This duet, one of the play’s high points, bristles with taut energy that finally bursts in hostility, then relaxes as the two women discover what they share that few others will ever experience.

By the time Marina at last visits Oswald’s cell, she has agreed to testify for the prosecution. We expect the familiar trope, the two of them embracing, orphans in the storm; we get a marriage shattered by the terrors each has had to face alone.

The script is at its strongest — at times brilliant — when exploring these subtle conflicts and complex feelings. It struggles when trying to compress mountains of courtroom procedure and conspiracy theory into a few seconds of dialog.

But there’s no question Aschtiani is onto something. And her company gives it a lively hour onstage.

Jeremy Krasovic, as Oswald, goes from hospitalized despair to imprisoned passion, avoiding merely mimicking a media-familiar figure. Heather Lynn Smith likewise plays the complex Jackie in the script, not the image we know from news clips, taking us on a complex emotional journey. Brenda Kenworthy creates a wholly believable top-level civil servant. And as Marina, Nomi Abadi turns a shadow at history’s edge into a real, tortured person. (Abadi has left the company, so you will see another actor in this role.)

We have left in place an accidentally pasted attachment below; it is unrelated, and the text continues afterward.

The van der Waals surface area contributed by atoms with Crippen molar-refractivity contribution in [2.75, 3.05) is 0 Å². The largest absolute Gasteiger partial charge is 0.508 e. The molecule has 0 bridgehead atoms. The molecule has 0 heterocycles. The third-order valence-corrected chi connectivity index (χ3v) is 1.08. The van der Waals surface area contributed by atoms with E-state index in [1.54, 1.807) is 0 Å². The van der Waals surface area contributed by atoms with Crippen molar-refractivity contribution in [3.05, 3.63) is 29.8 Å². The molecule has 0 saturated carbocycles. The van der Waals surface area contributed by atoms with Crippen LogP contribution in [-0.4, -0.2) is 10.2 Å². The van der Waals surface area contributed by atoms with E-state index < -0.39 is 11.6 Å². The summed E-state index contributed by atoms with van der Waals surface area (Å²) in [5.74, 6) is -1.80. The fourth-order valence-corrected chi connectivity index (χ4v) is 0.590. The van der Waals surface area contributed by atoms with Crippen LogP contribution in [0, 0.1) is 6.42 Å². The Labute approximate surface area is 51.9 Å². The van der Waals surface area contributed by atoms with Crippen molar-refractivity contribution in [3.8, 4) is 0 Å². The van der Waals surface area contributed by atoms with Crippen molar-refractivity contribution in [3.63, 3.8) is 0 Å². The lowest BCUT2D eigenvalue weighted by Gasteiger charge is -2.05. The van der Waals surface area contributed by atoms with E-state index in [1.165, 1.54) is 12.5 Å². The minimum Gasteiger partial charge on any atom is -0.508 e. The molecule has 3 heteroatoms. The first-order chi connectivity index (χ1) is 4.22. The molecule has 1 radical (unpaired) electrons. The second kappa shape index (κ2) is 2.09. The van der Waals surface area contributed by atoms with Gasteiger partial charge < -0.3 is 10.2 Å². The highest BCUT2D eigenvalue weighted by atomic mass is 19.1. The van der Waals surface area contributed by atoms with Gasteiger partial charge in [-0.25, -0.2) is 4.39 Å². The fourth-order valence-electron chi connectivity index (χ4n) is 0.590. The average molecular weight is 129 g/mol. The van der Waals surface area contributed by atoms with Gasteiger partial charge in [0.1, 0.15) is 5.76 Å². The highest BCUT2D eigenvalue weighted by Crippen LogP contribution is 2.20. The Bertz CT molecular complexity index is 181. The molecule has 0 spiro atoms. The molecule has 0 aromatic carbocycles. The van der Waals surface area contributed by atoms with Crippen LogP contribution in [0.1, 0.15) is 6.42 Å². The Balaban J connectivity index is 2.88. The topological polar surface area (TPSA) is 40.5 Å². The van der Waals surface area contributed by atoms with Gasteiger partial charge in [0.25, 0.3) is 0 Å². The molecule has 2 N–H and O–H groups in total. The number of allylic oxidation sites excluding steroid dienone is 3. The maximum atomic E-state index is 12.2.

The Moth, one of LA’s smallest black boxes (at 25 seats) is a place to get new work seen and heard, not to showcase fancy production. Nothing could be simpler or less elegant than Mickey Lay’s set furniture made of two-by-fours; yet even at the Mark Taper, the division of playing areas — and the use of the single scrim — could not be improved upon. The period music (selected by AnnaKate Mohler and Peter Altschuler) is also perfectly apt, often wryly so.

Aschtiani has said the play’s “What if?” dimension grew from her belief that everyone has a right to a fair trial, and “Oswald never got that.” But the subtler, more human depths of Children of Camelot surely grew from the sensibility in her next remark: “Ruby claimed to shoot Oswald because he wanted to spare Mrs. Kennedy a trial,” she said. “By giving Oswald justice, I took that away from Jackie.”